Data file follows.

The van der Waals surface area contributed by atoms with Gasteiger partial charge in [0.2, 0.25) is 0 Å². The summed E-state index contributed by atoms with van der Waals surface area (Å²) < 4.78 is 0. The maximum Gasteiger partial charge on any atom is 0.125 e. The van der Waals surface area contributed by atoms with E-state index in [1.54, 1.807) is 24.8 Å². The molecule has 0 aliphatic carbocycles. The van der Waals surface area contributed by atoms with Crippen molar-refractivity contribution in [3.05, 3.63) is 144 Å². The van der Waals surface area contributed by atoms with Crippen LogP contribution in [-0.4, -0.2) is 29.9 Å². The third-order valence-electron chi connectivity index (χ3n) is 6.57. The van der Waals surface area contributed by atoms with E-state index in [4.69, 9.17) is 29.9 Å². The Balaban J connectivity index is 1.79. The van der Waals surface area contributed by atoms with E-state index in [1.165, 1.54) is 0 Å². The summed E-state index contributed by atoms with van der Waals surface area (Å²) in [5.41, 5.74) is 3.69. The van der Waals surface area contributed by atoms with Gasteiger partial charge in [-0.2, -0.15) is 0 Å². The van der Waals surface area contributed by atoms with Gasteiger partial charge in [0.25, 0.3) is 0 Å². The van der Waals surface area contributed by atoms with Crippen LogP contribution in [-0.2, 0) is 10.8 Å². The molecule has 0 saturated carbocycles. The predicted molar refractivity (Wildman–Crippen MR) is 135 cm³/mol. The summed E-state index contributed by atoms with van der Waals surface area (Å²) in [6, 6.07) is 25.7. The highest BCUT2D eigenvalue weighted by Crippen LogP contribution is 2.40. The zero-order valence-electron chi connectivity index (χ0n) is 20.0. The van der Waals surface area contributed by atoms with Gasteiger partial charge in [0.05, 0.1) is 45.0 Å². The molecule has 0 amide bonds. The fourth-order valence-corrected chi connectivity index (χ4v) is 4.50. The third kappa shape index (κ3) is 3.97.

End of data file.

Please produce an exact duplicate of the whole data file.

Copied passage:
The van der Waals surface area contributed by atoms with Gasteiger partial charge in [0.2, 0.25) is 0 Å². The summed E-state index contributed by atoms with van der Waals surface area (Å²) < 4.78 is 0. The maximum Gasteiger partial charge on any atom is 0.125 e. The van der Waals surface area contributed by atoms with E-state index in [1.54, 1.807) is 24.8 Å². The molecule has 0 aliphatic carbocycles. The van der Waals surface area contributed by atoms with Crippen molar-refractivity contribution in [3.05, 3.63) is 144 Å². The van der Waals surface area contributed by atoms with Crippen LogP contribution in [-0.4, -0.2) is 29.9 Å². The third-order valence-electron chi connectivity index (χ3n) is 6.57. The van der Waals surface area contributed by atoms with E-state index in [4.69, 9.17) is 29.9 Å². The Balaban J connectivity index is 1.79. The van der Waals surface area contributed by atoms with E-state index in [1.165, 1.54) is 0 Å². The summed E-state index contributed by atoms with van der Waals surface area (Å²) in [5.41, 5.74) is 3.69. The van der Waals surface area contributed by atoms with Gasteiger partial charge in [-0.2, -0.15) is 0 Å². The van der Waals surface area contributed by atoms with Gasteiger partial charge in [0.25, 0.3) is 0 Å². The van der Waals surface area contributed by atoms with Crippen LogP contribution in [-0.2, 0) is 10.8 Å². The molecule has 0 saturated carbocycles. The predicted molar refractivity (Wildman–Crippen MR) is 135 cm³/mol. The summed E-state index contributed by atoms with van der Waals surface area (Å²) in [6, 6.07) is 25.7. The highest BCUT2D eigenvalue weighted by Crippen LogP contribution is 2.40. The zero-order valence-electron chi connectivity index (χ0n) is 20.0. The van der Waals surface area contributed by atoms with Gasteiger partial charge in [0.05, 0.1) is 45.0 Å². The molecule has 0 amide bonds. The fourth-order valence-corrected chi connectivity index (χ4v) is 4.50. The third kappa shape index (κ3) is 3.97.